That’s all over now. The Internet has destroyed the model. Classifieds and sex ads, long the weeklies’ bread and butter, are much more easily accessed on the Web, and the weeklies haven’t kept pace with the online economy. They still exist as print products, but like the city’s two daily newspapers, which have traversed much the same arc in the past five years—panic, layoffs, Do More With Less—they’re pale copies of their former­ selves. As recently as six or seven years ago, issues of both papers were regularly between 100 and 120 pages thick; the March 22nd issue of the City Paper weighed in at a mere 64 pages, including six pages of sex ads. The same week’s issue of the Weekly was even smaller: 56 pages, including six pages of sheriff’s sale listings. In some ways, the weeklies are actually worse off than the dailies, because old people still read print newspapers, but young people don’t read newspapers of any kind anymore. As the boyfriend of a young Weekly intern recently told an editor there, holding up his iPhone, “If I can’t read it on this, I don’t fuckin’ read it.”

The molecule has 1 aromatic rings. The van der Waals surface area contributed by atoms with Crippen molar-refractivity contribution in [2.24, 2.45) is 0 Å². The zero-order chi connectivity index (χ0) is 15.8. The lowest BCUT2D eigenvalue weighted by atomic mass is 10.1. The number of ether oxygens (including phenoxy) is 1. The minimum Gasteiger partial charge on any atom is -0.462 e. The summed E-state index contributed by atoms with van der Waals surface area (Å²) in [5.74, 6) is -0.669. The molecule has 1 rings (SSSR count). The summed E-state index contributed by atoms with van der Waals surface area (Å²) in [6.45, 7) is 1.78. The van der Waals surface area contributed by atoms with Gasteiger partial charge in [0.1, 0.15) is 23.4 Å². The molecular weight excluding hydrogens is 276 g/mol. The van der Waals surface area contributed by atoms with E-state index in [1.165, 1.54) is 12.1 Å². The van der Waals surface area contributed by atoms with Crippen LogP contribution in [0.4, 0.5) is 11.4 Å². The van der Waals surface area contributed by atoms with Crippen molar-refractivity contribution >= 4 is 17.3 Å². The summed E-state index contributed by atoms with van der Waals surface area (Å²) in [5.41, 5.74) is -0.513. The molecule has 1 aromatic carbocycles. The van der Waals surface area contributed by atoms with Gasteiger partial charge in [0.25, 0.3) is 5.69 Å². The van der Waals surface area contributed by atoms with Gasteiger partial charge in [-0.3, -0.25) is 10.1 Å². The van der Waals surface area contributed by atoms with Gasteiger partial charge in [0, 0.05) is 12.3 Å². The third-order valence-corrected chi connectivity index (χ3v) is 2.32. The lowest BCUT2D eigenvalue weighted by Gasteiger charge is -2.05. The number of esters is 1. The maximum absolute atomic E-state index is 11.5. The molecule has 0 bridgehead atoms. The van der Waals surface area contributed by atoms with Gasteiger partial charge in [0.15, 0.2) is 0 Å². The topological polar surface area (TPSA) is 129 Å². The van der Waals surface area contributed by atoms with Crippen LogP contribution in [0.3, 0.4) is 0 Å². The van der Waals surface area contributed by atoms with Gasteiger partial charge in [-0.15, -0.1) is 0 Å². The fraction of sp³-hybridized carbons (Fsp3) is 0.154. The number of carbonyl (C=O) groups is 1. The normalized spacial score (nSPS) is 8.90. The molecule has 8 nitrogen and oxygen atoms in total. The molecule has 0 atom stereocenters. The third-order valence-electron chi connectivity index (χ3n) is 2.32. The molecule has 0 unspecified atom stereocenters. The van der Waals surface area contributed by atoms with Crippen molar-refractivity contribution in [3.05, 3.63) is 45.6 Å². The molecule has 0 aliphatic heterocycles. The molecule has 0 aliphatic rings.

It seems pretty obvious that there won’t be two print weeklies in Philadelphia for much longer. For one to survive, the other has to die—or agree to merge. Either way, something drastic has to happen. But right now, there’s an eerie sort of stalemate. The two papers are limping along, losing pages and advertisers and staffers, shadowboxing with each other for a prize that may not even exist anymore.­ It’s sad, because the weeklies used to mean something to this city and to the outsized personalities who dominated them. Today, they’re owned by two secretive corporate suits, rich men who are as establishment as you can get—the sort of people the alt-weeklies made their reputations taking down.